Tuesday, September 28, 2010

Annuity or Lump Sum Payment? (Part III)

In the first post I asked you to consider the risk you should be trying to mitigate as you choose between a lump sum and an annuity. In the second post I discussed considerations if you choose the annuity. In this post we’ll consider how to mitigate your risks when you choose a lump sum.

Many investment advisors recommend taking a lump sum instead of an annuity because of the annuity’s lack of inflation protection. That concern is legitimate (and discussed in the second post), but advisors commonly fail to mention the issue of your longevity. So what are their recommendations?

Variable annuities: The idea here is that the increase in the underlying value of the assets will fund ever increasing annuity payments. There is, of course, no direct link between inflation and equity prices. In the long run, equities have outpaced inflation, but in the long run we are also dead. The issue if you are retiring is all about the relatively short run of the next 30, 40 or 50 years.

Buying a variable annuity right before the most recent stock declines would put you in a very large hole that your annuity might not recover from. Fortunately, inflation is currently low, but it might not stay low. If you purchase a variable annuity, the payments will decline if the underlying assets decline, meaning you may end up with less than that fuddy-duddy annuity you cashed out of.

Also of note are the fees attached to many variable annuities. Those fees (going to your broker who suggested you take the lump sum—he gets nothing if you choose to stay with the company’s annuity) and the profit the insurance company thinks they should get for providing you the product and maintaining it over the decades, also mean there is less going into your pocket. Remember: the more for them, the less for you.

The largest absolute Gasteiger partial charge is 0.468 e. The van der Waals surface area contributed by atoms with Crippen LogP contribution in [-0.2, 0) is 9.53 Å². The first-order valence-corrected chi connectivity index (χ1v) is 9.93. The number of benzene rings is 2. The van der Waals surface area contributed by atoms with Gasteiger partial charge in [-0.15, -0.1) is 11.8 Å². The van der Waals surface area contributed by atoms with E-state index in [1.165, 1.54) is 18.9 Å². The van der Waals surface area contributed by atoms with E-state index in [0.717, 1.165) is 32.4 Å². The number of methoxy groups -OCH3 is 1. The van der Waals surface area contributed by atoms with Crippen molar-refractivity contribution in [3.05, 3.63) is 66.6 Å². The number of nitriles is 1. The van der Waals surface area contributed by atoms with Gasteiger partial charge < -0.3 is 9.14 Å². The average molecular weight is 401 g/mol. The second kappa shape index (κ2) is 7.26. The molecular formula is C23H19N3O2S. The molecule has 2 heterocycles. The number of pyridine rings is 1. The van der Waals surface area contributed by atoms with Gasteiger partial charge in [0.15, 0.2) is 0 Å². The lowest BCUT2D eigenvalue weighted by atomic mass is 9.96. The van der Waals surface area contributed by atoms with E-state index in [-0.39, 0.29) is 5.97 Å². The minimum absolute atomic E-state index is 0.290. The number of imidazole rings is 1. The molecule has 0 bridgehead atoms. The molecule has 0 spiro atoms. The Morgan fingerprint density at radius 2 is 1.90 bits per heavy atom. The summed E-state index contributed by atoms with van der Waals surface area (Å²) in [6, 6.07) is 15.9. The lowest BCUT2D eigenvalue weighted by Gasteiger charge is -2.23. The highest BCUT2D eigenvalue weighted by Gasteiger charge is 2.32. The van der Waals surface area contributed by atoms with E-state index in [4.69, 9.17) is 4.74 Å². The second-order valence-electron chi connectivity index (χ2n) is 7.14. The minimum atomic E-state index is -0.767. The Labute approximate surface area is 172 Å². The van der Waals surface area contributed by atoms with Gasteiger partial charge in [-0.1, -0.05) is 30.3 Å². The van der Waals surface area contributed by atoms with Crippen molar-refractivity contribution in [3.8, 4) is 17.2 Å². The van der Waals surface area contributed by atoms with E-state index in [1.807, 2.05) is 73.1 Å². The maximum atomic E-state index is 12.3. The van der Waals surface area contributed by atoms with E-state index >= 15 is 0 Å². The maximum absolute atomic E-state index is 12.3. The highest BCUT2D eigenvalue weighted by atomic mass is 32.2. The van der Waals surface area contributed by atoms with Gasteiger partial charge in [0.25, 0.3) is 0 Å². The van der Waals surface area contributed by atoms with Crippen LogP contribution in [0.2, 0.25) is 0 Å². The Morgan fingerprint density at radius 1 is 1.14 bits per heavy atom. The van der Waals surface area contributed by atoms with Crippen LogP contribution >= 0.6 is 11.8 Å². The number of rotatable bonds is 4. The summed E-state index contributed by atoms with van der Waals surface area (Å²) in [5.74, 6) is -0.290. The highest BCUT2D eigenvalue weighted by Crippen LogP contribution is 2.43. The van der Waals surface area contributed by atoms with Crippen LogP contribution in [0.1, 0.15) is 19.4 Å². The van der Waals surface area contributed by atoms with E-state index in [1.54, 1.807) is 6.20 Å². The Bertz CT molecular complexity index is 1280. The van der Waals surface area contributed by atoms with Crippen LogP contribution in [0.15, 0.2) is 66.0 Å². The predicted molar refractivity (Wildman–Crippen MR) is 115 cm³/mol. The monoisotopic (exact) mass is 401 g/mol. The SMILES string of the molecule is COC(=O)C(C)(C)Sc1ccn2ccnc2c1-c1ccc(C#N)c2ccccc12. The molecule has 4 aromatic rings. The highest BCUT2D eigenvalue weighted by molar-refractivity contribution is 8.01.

You can purchase variable annuities with certain levels of guaranteed benefits, which lessen the risk of a decline in the nominal benefit. Those annuities limit your upside potential in order to pay for covering the downside.

Alternatively, you might purchase a traditional annuity, without the equity element – but wait a minute, that’s what we had to start with. Years ago interest rates used by some pension plans to determine lump sums were lower than those used by insurance companies to determine annuities, so even with the commissions, fees, insurance company profits and the like you could make out on that kind of deal. Today, except under unusual circumstances (when interest rates have rapidly increased), no such a deal will be worthwhile.

How about TIPs? Treasury Inflation Protection bonds provide a floor in the case of deflation and match the CPI for inflation. The current real rate of return for long-term TIPs is less than 2%. Not going to get rich that way, but it at least provides protection.

Your advisor could suggest some mix of stocks, bonds and cash – and we know there are no guarantees with any mix, other than cash and its equivalents and those leave us subject to inflation.

But let’s say you’ve made your choice. Some combination of equities, TIPs, REITs, some foreign securities—a nice balanced portfolio. You know it can go up and down and you’re prepared for that. Now, how much are you going to take out each year?

We’ll discuss that question in Part IV.

~ Jim

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